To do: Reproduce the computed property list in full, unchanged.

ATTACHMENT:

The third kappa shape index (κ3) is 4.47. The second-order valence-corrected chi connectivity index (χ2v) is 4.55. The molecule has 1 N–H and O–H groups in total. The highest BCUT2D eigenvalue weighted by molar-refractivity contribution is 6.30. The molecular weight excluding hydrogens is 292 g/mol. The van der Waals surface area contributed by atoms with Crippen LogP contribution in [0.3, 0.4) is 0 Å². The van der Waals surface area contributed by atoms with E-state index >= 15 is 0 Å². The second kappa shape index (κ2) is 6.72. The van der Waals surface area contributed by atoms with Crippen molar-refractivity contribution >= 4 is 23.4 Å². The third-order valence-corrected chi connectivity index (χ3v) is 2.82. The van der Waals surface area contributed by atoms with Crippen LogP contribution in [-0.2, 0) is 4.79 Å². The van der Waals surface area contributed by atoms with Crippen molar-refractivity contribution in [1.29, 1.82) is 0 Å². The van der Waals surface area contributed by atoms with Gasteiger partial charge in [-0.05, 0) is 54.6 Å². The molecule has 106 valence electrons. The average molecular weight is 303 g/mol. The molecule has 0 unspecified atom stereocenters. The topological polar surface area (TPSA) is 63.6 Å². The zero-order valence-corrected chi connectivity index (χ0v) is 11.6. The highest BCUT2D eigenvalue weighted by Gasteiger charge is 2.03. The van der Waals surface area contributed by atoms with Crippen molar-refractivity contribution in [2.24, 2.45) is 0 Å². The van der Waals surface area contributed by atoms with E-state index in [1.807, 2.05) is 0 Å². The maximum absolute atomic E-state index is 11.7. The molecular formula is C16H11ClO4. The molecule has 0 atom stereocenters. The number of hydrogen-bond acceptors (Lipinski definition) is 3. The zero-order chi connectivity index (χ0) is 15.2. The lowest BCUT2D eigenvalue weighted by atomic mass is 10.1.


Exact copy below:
The third kappa shape index (κ3) is 4.47. The second-order valence-corrected chi connectivity index (χ2v) is 4.55. The molecule has 1 N–H and O–H groups in total. The highest BCUT2D eigenvalue weighted by molar-refractivity contribution is 6.30. The molecular weight excluding hydrogens is 292 g/mol. The van der Waals surface area contributed by atoms with Crippen LogP contribution in [0.3, 0.4) is 0 Å². The van der Waals surface area contributed by atoms with E-state index >= 15 is 0 Å². The second kappa shape index (κ2) is 6.72. The van der Waals surface area contributed by atoms with Crippen molar-refractivity contribution >= 4 is 23.4 Å². The third-order valence-corrected chi connectivity index (χ3v) is 2.82. The van der Waals surface area contributed by atoms with Crippen LogP contribution in [-0.2, 0) is 4.79 Å². The van der Waals surface area contributed by atoms with Crippen molar-refractivity contribution in [1.29, 1.82) is 0 Å². The van der Waals surface area contributed by atoms with Gasteiger partial charge in [-0.05, 0) is 54.6 Å². The molecule has 106 valence electrons. The average molecular weight is 303 g/mol. The molecule has 0 unspecified atom stereocenters. The topological polar surface area (TPSA) is 63.6 Å². The zero-order valence-corrected chi connectivity index (χ0v) is 11.6. The highest BCUT2D eigenvalue weighted by Gasteiger charge is 2.03. The van der Waals surface area contributed by atoms with Crippen molar-refractivity contribution in [2.24, 2.45) is 0 Å². The van der Waals surface area contributed by atoms with E-state index in [1.807, 2.05) is 0 Å². The maximum absolute atomic E-state index is 11.7. The molecular formula is C16H11ClO4. The molecule has 0 atom stereocenters. The number of hydrogen-bond acceptors (Lipinski definition) is 3. The zero-order chi connectivity index (χ0) is 15.2. The lowest BCUT2D eigenvalue weighted by atomic mass is 10.1.